7 effective strategies for practising positive parenting every day.
Here are 7 effective strategies for practising positive parenting every day.
1. Tell them what they can do and not what they can’t do
When you say “Don’t run” or “Don’t hit your brother,” you are telling your child what not to do rather than what to do. Since children’s brains still have trouble processing negatives, your little one may get confused. “If you tell your child not to run, his attention goes to the word run, which could make him think he should be running,” explains psychoeducator Marie-Hélène Chalifour. “Try telling him what’s okay to do. For instance, instead of saying, “No jumping on the sofa,” say, “Sofas are for sitting on.”
Another good idea is to focus on what’s most important. When there are too many rules, some are bound to be forgotten. Sonia, mother of three, uses visuals. “I made a sign listing our five house rules: share, speak calmly, pick up after yourself, sit down at the table to eat, and be respectful of others and objects. Each rule is associated with an image. When someone needs reminding of one of the rules, I just show them the image.”
2. Make them think
To teach your children about responsibility and keep them from digging in their heels, try asking questions instead of giving orders. This tip comes from Sandra, mother of two girls: “When they forget to clear their plates, I ask, ‘What are you supposed to do when you’re done eating?’ Knowing the answer—and doing it—makes them feel proud.” Getting children to think helps them feel grown up and responsible. They become more cooperative.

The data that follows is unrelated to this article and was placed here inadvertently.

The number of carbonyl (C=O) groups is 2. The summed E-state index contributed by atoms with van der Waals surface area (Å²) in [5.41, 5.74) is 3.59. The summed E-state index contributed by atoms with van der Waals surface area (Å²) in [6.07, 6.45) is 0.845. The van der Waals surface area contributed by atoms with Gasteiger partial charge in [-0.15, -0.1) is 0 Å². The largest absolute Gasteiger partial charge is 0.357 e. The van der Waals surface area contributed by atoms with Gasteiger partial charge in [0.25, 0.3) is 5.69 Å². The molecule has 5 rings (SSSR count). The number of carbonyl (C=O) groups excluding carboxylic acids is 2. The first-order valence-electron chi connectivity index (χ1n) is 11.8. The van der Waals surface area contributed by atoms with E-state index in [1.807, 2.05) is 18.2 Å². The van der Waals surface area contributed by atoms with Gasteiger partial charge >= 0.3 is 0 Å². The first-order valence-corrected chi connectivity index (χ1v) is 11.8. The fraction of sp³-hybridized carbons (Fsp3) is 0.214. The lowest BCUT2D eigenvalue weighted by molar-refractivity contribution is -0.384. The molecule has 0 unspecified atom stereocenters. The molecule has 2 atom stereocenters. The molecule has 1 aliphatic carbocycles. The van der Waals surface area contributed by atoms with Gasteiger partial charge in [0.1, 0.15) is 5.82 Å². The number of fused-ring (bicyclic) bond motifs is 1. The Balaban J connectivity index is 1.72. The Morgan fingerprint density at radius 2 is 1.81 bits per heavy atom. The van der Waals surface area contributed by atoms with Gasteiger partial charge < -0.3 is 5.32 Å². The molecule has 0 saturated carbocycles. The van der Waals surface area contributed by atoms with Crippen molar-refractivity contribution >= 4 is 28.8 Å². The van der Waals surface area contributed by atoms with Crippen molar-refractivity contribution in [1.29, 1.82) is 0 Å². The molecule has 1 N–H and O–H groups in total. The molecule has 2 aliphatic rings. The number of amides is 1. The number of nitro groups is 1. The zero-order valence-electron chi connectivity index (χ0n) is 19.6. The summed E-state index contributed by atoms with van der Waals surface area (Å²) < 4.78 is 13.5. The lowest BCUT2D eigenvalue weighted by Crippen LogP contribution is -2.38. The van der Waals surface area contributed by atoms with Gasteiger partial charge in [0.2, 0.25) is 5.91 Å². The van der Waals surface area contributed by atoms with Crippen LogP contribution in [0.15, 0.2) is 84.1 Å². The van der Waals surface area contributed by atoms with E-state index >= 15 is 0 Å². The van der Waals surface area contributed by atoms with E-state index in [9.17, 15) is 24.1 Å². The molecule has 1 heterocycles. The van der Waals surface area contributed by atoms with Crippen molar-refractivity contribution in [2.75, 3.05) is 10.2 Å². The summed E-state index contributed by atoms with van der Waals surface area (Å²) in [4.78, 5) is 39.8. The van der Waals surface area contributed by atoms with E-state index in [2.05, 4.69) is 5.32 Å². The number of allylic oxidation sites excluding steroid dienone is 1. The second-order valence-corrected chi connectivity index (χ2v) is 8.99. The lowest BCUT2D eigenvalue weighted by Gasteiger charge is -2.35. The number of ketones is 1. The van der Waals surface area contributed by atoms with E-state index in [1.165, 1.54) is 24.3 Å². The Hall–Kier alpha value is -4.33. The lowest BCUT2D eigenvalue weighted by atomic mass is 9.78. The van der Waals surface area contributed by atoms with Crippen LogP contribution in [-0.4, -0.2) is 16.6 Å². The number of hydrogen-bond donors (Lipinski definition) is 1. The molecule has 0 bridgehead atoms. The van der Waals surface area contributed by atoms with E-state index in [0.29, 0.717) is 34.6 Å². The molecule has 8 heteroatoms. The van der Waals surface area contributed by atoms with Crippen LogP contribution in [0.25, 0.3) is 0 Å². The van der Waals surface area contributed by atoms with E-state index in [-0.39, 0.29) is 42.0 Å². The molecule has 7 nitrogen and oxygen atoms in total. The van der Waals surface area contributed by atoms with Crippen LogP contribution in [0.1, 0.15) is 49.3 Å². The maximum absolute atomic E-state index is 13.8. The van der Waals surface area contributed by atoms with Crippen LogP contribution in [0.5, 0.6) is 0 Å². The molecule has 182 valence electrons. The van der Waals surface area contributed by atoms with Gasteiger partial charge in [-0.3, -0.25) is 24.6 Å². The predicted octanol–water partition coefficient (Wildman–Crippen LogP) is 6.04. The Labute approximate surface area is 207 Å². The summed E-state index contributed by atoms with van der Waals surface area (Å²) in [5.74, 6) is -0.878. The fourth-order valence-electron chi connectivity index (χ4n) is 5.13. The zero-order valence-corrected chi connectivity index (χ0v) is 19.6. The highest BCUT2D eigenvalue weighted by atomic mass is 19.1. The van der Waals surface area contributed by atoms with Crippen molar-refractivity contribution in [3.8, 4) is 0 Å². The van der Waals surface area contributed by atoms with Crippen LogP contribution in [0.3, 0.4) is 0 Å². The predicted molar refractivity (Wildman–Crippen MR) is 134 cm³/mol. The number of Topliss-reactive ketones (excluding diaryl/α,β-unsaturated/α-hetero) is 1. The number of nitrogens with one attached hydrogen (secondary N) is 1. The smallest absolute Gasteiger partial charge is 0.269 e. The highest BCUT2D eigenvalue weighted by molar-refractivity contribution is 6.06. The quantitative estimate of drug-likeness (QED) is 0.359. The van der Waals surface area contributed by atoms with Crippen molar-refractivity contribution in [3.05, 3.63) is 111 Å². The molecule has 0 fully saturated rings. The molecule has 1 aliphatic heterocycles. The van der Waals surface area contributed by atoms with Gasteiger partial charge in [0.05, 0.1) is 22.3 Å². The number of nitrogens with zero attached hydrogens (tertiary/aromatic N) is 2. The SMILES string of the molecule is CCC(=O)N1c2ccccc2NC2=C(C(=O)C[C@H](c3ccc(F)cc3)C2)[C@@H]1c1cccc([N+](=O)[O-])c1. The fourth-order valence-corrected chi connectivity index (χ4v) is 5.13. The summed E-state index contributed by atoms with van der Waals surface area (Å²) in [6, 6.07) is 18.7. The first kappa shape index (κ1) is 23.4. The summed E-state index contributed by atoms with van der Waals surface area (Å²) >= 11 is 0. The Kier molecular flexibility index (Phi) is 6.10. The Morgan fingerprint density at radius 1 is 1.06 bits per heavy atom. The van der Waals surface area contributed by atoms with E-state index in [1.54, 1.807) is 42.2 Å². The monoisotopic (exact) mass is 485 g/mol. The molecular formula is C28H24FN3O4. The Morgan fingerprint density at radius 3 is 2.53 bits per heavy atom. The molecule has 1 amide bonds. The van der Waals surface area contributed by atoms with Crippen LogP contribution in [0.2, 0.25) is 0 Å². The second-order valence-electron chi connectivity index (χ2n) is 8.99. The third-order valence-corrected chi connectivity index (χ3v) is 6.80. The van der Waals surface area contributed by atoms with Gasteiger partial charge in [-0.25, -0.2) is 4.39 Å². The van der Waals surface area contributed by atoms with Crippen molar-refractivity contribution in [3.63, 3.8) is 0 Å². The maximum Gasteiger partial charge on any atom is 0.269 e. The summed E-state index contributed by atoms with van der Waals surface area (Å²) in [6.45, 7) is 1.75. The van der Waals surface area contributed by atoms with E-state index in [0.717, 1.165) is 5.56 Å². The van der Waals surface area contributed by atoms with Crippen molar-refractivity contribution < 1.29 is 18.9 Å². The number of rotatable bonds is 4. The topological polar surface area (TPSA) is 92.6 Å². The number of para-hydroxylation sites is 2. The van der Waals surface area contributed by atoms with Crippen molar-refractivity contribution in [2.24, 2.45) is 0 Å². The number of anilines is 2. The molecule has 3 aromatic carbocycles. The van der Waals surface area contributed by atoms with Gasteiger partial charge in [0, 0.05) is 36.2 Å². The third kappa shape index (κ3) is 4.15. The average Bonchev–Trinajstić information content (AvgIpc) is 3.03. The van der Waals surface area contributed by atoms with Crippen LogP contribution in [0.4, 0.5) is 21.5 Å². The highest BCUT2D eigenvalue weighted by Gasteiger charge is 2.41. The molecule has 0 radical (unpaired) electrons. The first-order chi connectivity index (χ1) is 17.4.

Another trick is to let your children make some of the smaller decisions, which satisfies their need to be independent and assert themselves. “When it’s bath time, you could ask your child if he wants you to carry him to the tub or if he’d prefer to hop to the bathroom like a frog,” suggests Chalifour.
3. Acknowledge their feelings
When a child is upset, it’s tempting to say, “Stop crying,” “It’s okay,” or “Calm down.” That’s what Sonia used to do. “Now, I try not to dismiss my children’s feelings. The other day, my daughter was sad about an argument she’d had with her friend over crayons. Instead of telling her that it wasn’t worth getting upset over, I said: ‘It’s a drag when someone takes your things; I know how you feel.’ She didn’t bring it up again.” Acknowledging what children are feeling is comforting because it makes them feel understood.
Showing empathy instead of saying no straight out can also curb frustration. For instance, you might tell your child, “I know you want a cookie, but it’s almost dinnertime. You can have one for dessert.”
4. Avoid labels
“It’s taking you a long time to get dressed. You’re slow!” It’s perfectly normal to find some of your child’s habits irritating, but it’s important not to put children down. In addition to hurting their feelings and damaging their self-esteem, you could be encouraging bad behaviour. Children who are told they are “annoying” will end up thinking it’s true and begin acting the way they’ve been labelled.
If your child makes a mess, describe things as you see them without judging or chastising. “If your child spills his glass of milk, for instance, say: ‘Oops, some milk spilled on the floor. What do we do when that happens?’” recommends Chalifour. You could then suggest cleaning things up together.